But a conservative-led movement to curb what some see as “censorship” by the Silicon Valley giants is poised to change the way they approach such decisions. Between a growing field of state laws trying to restrict content moderation and Elon Musk’s determination to relax Twitter policies, posts like Ye’s could soon be more frequent online.
A law passed by Texas last year, which could become a model for other Republican-led states if enforced by the courts, bans major online platforms from censoring users or limiting their posts based on the political views they hold. express. Legal experts told The Washington Post that such laws would make it much more risky for social media companies like Meta, which owns Instagram, and Twitter to even blatantly moderate anti-Semitic posts like Ye’s.
And Musk has said that one of his goals for Twitter, if he closes a $44 billion deal to buy the company and take it private, is to provide a forum for all kinds of legal rulings. “If the citizens want something to be banned, enact a law to do so, otherwise it should be allowed,” he said. tweeted in may.
By that standard, Ye’s tweet would likely hold up, at least in the United States, where hate speech isn’t against the law. “It’s a mean tweet, but there’s no question that it’s protected by the First Amendment,” said Jameel Jaffer, executive director of the Knight First Amendment Institute.
Twitter, Instagram delete anti-Semitic messages from Kanye West, freeze accounts
Of course, offensive posts are nothing new on social media. But the biggest platforms, including Meta, Twitter, Google’s YouTube and ByteDance’s TikTok, have become much more active in recent years in developing and enforcing rules that restrict posts deemed threatening or hateful to other users or groups of people. Those efforts have sometimes led to backlash from prominent conservatives, from former President Donald Trump to Texas Gov. Greg Abbott to Musk, who argue that tech companies have gone too far in suppressing conservative voices.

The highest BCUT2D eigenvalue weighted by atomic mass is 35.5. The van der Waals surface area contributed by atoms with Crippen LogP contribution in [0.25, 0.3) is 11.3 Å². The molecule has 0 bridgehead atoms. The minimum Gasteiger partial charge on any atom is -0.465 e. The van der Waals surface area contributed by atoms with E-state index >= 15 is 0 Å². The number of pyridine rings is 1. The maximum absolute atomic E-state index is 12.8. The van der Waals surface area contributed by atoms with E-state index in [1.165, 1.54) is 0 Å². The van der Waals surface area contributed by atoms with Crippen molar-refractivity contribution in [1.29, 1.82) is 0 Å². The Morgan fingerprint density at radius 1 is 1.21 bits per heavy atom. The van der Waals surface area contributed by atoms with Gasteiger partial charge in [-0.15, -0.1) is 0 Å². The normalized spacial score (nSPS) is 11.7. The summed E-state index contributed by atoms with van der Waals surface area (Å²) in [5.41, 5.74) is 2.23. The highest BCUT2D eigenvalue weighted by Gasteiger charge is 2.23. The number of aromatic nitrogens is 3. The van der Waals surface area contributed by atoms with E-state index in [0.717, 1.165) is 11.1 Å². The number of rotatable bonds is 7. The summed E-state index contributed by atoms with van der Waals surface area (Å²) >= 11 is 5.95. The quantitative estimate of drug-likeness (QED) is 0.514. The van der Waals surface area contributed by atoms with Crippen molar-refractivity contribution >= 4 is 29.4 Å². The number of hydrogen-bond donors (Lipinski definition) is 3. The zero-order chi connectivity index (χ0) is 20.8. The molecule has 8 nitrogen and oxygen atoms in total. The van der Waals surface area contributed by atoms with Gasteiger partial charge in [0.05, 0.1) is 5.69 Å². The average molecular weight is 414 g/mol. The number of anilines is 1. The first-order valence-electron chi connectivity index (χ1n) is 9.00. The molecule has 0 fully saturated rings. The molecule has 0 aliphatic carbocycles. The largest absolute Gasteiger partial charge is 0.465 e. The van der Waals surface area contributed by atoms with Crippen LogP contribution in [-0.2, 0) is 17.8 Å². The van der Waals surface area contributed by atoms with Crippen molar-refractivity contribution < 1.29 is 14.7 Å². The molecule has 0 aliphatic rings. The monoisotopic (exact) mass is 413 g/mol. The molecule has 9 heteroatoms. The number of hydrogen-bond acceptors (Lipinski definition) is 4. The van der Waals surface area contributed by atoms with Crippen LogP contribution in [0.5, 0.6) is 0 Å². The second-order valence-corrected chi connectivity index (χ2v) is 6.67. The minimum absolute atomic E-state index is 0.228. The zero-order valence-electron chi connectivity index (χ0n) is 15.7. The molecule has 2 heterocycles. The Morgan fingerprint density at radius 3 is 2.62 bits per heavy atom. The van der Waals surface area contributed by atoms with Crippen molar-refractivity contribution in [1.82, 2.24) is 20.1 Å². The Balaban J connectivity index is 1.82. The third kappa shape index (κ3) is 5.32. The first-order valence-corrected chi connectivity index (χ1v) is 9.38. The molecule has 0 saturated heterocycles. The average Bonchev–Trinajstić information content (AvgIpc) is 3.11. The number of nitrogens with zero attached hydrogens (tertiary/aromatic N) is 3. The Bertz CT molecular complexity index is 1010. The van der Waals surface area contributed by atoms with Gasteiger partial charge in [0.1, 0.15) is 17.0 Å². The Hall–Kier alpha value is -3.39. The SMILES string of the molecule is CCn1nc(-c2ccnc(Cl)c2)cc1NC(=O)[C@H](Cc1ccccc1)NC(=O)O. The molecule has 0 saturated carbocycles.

Texas Attorney General Ken Paxton did not respond to a request for comment about whether Twitter or Instagram should post messages like Ye’s when the Texas law goes into effect.
Musk did not respond to a request for comment on Ye’s tweet whether he would allow it as the owner of Twitter. When Ye resurfaced on Twitter, criticizing Instagram for locking his account, Musk replied, “Welcome back to Twitter, my friend!”
Texas law states that social media companies cannot “censor a user” based on their “point of view” — language that legal experts say could be interpreted to prohibit them from deleting anti-Semitic tweets. However, the measure includes an exception if the material “directly incites criminal activity or consists of specific threats of violence directed against an individual or group” based on characteristics, including their race or religion.
It’s unclear whether Ye’s tweet would meet the criteria for material to be removed under the law, scientists said. Deleting his Instagram post would probably be even harder to justify, as it was less overtly threatening.
Instagram and Twitter declined to say what specific rules Ye’s posts are breaking, a rare omission for a high-profile case.
Tech companies play out reactions to Texas social media law
Platforms famously responded after Trump posted in response to a wave of protests against racial justice: “When the looting begins, the shooting begins.” Twitter restricted the tweet according to its rules against “glorifying violence,” while Facebook kept abreast and let the comments go. Neither company said the comments violated their rules against threats of violence or incitement, despite calls from civil rights groups to ban him on those grounds.
The uncertainty about whether a vague but threatening anti-Semitic post would be protected under Texas law could prompt platforms to play it safe and leave it, fearing legal repercussions if they removed it. Legal experts have warned that the dynamics could have a chilling effect on companies’ mitigation efforts and lead to an increase in hate speech.
Tech trade groups representing Twitter and other social media companies are challenging the constitutionality of the Texas law in part on those grounds.
Florida, meanwhile, has asked the Supreme Court to investigate whether states can regulate the content moderation practices of tech companies after its own law prohibiting them from censoring political candidates or media outlets was largely ruled unconstitutional by an appeals court. Numerous other states have similar laws in the works, pending the outcome of the legal battle over the Texas and Florida laws.
“It illustrates the incredible difficulty of knowing what to do as a platform operating in Texas or Florida,” said Daphne Keller, who leads Stanford University’s platform regulation program. “It’s certainly safest to leave it, and the law may really require it.”